History of Education in America

As far back as the beginning of our nation, early leaders emphasized the importance of education and provided funds to create education for children from every background in our country. Thomas Jefferson said, ? Above all things, I hope the education of the common people will be extended to; convinced that on this good sense we may rely with the most security for the preservation of a due degree of liberty.? He knew the importance of education (Jennings, 1996). In early America, there was concern for the common good and well being for all citizens in the known United States. John Dewey, the well known educator and philosopher, once said, ?What the best and wisest parent wants for his own child, that must the community want for the children. Any other ideal for our schools is narrow and unlovely; acted upon, it destroys our democracy.? John Dewey (1859-1952) was an American philosopher and educator whose writings and teachings have had profound influences on education in the United States. Dewey?s philosophy of education, instrumentalism (also called pragmatism), focused on learning-by-doing rather than rote learning and dogmatic instruction, the current practice of his day (Pergamon, 1994).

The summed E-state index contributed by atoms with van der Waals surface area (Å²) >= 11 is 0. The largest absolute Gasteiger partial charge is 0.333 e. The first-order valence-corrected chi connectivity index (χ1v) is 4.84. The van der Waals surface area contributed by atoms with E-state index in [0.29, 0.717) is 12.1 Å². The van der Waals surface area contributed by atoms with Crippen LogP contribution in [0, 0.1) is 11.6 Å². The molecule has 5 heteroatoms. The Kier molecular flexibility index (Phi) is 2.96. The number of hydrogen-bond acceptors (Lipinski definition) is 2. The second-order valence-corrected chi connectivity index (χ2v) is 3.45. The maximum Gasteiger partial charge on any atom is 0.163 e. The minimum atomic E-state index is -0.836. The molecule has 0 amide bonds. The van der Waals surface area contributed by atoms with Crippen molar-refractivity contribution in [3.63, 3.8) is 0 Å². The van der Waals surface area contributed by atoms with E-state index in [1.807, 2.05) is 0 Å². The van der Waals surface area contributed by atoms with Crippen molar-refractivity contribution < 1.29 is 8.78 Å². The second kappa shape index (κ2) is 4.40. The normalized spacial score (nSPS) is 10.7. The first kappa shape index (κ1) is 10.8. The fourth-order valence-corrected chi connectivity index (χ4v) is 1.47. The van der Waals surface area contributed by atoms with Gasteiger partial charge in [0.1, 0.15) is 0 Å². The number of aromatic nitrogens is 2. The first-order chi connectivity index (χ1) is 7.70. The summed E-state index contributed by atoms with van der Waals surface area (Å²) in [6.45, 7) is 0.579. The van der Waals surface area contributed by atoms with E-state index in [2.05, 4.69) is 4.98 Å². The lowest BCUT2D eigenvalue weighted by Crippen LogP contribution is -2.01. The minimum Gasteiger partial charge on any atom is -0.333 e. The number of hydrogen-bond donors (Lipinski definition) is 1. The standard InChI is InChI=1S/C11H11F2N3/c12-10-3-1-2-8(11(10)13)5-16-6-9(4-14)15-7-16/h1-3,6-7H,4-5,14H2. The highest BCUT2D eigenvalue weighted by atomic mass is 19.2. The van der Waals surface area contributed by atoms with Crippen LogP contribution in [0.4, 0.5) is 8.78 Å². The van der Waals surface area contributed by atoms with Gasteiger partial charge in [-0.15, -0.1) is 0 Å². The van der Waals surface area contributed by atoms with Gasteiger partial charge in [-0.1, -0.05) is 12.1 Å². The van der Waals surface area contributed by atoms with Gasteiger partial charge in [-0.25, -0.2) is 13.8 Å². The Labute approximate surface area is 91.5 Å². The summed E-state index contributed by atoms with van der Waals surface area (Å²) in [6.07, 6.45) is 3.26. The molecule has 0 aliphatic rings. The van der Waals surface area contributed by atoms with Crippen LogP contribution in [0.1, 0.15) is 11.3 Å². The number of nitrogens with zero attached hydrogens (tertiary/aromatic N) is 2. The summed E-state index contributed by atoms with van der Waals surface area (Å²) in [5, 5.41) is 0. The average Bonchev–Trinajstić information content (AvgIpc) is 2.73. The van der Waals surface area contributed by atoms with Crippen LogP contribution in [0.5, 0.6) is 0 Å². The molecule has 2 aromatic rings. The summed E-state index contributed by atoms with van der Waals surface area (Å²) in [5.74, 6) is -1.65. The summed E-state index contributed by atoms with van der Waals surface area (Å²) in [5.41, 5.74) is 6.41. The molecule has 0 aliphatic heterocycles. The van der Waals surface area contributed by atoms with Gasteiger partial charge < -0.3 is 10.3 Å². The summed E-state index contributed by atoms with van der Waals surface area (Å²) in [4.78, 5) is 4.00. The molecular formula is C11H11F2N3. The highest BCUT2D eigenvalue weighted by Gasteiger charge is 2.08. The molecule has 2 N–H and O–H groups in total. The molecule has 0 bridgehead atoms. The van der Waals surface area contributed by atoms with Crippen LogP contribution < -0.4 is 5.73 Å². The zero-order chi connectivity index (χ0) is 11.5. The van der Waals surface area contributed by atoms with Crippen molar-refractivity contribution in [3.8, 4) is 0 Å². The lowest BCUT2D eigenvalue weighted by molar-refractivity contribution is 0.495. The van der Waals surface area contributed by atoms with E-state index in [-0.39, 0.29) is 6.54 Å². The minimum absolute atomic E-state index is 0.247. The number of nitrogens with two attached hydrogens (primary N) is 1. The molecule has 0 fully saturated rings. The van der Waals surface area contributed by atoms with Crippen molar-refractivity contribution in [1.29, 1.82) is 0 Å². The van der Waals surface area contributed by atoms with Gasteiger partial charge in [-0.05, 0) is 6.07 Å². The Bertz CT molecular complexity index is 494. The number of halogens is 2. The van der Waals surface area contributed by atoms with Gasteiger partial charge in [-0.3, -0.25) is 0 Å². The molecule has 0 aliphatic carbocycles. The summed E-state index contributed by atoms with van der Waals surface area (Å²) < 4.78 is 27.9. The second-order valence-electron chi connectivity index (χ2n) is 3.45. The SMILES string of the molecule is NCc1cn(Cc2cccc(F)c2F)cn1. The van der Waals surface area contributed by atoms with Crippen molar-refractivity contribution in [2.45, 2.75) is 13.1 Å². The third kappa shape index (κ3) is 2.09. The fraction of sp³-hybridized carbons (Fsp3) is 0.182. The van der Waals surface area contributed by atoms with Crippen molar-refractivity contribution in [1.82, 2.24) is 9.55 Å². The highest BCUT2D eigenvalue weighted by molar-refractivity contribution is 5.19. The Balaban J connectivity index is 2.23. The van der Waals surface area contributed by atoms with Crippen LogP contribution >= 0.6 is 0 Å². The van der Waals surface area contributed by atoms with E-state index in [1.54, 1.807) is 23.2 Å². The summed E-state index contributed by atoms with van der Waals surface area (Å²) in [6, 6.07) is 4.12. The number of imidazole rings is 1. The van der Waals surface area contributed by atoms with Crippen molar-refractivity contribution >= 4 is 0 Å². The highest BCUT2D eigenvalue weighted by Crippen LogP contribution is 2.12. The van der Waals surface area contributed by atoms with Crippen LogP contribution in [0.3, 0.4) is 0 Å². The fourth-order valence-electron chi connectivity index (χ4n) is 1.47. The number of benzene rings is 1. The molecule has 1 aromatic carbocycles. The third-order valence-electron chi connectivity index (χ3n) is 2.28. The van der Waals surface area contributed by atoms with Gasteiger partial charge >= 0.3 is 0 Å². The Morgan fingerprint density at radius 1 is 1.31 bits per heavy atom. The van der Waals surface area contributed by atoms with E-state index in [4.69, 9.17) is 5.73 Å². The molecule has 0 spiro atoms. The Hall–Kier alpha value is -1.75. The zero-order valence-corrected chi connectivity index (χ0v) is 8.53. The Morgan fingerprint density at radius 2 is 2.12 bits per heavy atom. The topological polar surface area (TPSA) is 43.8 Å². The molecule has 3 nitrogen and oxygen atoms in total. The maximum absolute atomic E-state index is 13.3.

What is public education in America? How does it fit in our history? The answers to these questions are many faceted. In 1624, Jamestown Colony founded a flax house (a place for making linen) and guaranteed the support of two poor children from each county to attend it long enough to master the skills of making linen. Earlier, the colony had tried unsuccessfully to establish a grammar school. Later, a law required parents and guardians to ensure that all children had instruction in morality and a vocation (Smith, 1994). In 1642, the Colony of Massachusetts passed a statute requiring that children be taught to read, a skill necessary for understanding the Bible. In 1647, a statute was passed requiring that every community establish a primary school and that larger communities maintain a secondary school (Smith, 1995). This 1647 law in Massachusetts became known as the ?Old Deluder-Satan Law?, because the settlers were convinced that, with education, people would not be ?deluded? by Satan (Smith, 1994). Early educational experiences were planned in the hope that school would prepare young people to become responsible citizens, improve social conditions, promote cultural diversity, help people become economically self-sufficient, enrich and enhance individual lives with happiness, make education equitable among everyone, and ensure a basic quality of education among schools. These goals were very similar to the goals of today?s public education (Jennings, 1996). As far back as the American Revolution, there was an emerging hope for common schools, though they would not become widely established for another seventy-five years. Public education seemed to be a hodgepodge made up of individual institutions and special arrangements. Schools could be home schools, church schools, boarding schools, or private tutoring. According to Jennings (1996), school was an unsystematic approach to schooling resulting in inequities. Those who did not belong to a church were excluded from schools. Native Americans and African Americans were not educated, in fact, it was against the law to teach a slave to read(Cremin, 1990). Horace Mann said , ?Beyond the power of diffusing old wealth, (education) has the prerogative of creating new. It is a thousand times more lucrative than fraud; and adds a thousand fold more to a nation?s resources than the most successful conquest.? The strength and convictions of our early leaders kept this ideal in our forefront, that American people had a responsibility to educate all children in order to achieve certain basic democratic goals (Jennings, 1996). The extensive expansion of public education through the establishment of a State Board of Education, began in Massachusetts in 1837, largely through the efforts of Horace Mann . During the 17th and 18th centuries, schools with a single teacher for students of all ages were common. It is only recent practice for schools to group students by age and give grade level specific instruction. Graded schools began to develop during the last half of the 19th Century, it did not become standard practice until well into this century. As late as 1928, sixty-three percent of this country?s 244,128 elementary schools were still one-room, one-teacher, multi-aged schools (Smith, 1994). It has been recorded that in the early 20th century, American education greatly benefited from the reforms of the 19th century. Kindergartens were first set up in